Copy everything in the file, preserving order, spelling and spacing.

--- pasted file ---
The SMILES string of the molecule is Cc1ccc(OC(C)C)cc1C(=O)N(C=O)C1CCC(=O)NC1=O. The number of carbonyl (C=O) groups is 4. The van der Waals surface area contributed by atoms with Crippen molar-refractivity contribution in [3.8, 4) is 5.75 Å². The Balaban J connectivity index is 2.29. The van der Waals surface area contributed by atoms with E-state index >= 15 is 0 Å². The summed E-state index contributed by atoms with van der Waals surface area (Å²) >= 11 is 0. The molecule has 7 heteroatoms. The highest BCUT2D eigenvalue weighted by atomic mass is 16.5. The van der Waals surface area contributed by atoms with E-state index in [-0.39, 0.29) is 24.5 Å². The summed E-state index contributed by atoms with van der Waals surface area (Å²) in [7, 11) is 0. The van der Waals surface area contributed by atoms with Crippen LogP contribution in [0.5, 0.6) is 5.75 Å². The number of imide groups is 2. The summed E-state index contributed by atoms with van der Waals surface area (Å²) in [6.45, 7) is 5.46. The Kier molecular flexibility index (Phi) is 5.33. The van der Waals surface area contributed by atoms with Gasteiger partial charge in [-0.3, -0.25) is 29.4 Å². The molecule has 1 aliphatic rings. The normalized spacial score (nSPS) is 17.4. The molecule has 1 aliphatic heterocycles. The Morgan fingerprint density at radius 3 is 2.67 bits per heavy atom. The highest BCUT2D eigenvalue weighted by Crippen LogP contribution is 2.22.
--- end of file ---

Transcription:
The SMILES string of the molecule is Cc1ccc(OC(C)C)cc1C(=O)N(C=O)C1CCC(=O)NC1=O. The number of carbonyl (C=O) groups is 4. The van der Waals surface area contributed by atoms with Crippen molar-refractivity contribution in [3.8, 4) is 5.75 Å². The Balaban J connectivity index is 2.29. The van der Waals surface area contributed by atoms with E-state index >= 15 is 0 Å². The summed E-state index contributed by atoms with van der Waals surface area (Å²) >= 11 is 0. The molecule has 7 heteroatoms. The highest BCUT2D eigenvalue weighted by atomic mass is 16.5. The van der Waals surface area contributed by atoms with E-state index in [-0.39, 0.29) is 24.5 Å². The summed E-state index contributed by atoms with van der Waals surface area (Å²) in [7, 11) is 0. The van der Waals surface area contributed by atoms with Crippen LogP contribution in [0.5, 0.6) is 5.75 Å². The number of imide groups is 2. The summed E-state index contributed by atoms with van der Waals surface area (Å²) in [6.45, 7) is 5.46. The Kier molecular flexibility index (Phi) is 5.33. The van der Waals surface area contributed by atoms with Gasteiger partial charge in [-0.3, -0.25) is 29.4 Å². The molecule has 1 aliphatic rings. The normalized spacial score (nSPS) is 17.4. The molecule has 1 aliphatic heterocycles. The Morgan fingerprint density at radius 3 is 2.67 bits per heavy atom. The highest BCUT2D eigenvalue weighted by Crippen LogP contribution is 2.22.